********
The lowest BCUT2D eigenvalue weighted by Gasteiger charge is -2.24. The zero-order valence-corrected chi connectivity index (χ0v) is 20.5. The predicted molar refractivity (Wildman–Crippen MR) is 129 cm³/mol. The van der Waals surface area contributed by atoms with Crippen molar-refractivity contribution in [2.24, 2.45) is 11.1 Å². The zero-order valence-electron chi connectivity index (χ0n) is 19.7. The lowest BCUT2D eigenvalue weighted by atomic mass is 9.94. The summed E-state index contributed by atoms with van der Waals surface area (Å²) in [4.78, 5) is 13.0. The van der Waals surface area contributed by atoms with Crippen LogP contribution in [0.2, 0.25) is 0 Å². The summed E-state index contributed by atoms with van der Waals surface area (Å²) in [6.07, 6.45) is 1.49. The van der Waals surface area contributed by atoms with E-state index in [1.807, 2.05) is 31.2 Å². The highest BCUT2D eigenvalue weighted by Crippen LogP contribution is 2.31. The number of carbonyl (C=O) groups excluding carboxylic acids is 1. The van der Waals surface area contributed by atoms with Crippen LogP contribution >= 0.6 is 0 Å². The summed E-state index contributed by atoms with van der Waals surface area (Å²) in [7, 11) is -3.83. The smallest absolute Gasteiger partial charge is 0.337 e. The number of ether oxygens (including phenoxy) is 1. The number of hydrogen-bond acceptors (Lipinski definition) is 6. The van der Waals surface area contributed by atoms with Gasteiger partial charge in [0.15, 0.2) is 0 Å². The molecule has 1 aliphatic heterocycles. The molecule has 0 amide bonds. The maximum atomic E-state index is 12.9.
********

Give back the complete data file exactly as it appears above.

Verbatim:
The lowest BCUT2D eigenvalue weighted by Gasteiger charge is -2.24. The zero-order valence-corrected chi connectivity index (χ0v) is 20.5. The predicted molar refractivity (Wildman–Crippen MR) is 129 cm³/mol. The van der Waals surface area contributed by atoms with Crippen molar-refractivity contribution in [2.24, 2.45) is 11.1 Å². The zero-order valence-electron chi connectivity index (χ0n) is 19.7. The lowest BCUT2D eigenvalue weighted by atomic mass is 9.94. The summed E-state index contributed by atoms with van der Waals surface area (Å²) in [4.78, 5) is 13.0. The van der Waals surface area contributed by atoms with Crippen LogP contribution in [0.2, 0.25) is 0 Å². The summed E-state index contributed by atoms with van der Waals surface area (Å²) in [6.07, 6.45) is 1.49. The van der Waals surface area contributed by atoms with E-state index in [1.807, 2.05) is 31.2 Å². The highest BCUT2D eigenvalue weighted by Crippen LogP contribution is 2.31. The number of carbonyl (C=O) groups excluding carboxylic acids is 1. The van der Waals surface area contributed by atoms with Crippen LogP contribution >= 0.6 is 0 Å². The summed E-state index contributed by atoms with van der Waals surface area (Å²) in [7, 11) is -3.83. The smallest absolute Gasteiger partial charge is 0.337 e. The number of ether oxygens (including phenoxy) is 1. The number of hydrogen-bond acceptors (Lipinski definition) is 6. The van der Waals surface area contributed by atoms with Gasteiger partial charge in [0.15, 0.2) is 0 Å². The molecule has 1 aliphatic heterocycles. The molecule has 0 amide bonds. The maximum atomic E-state index is 12.9.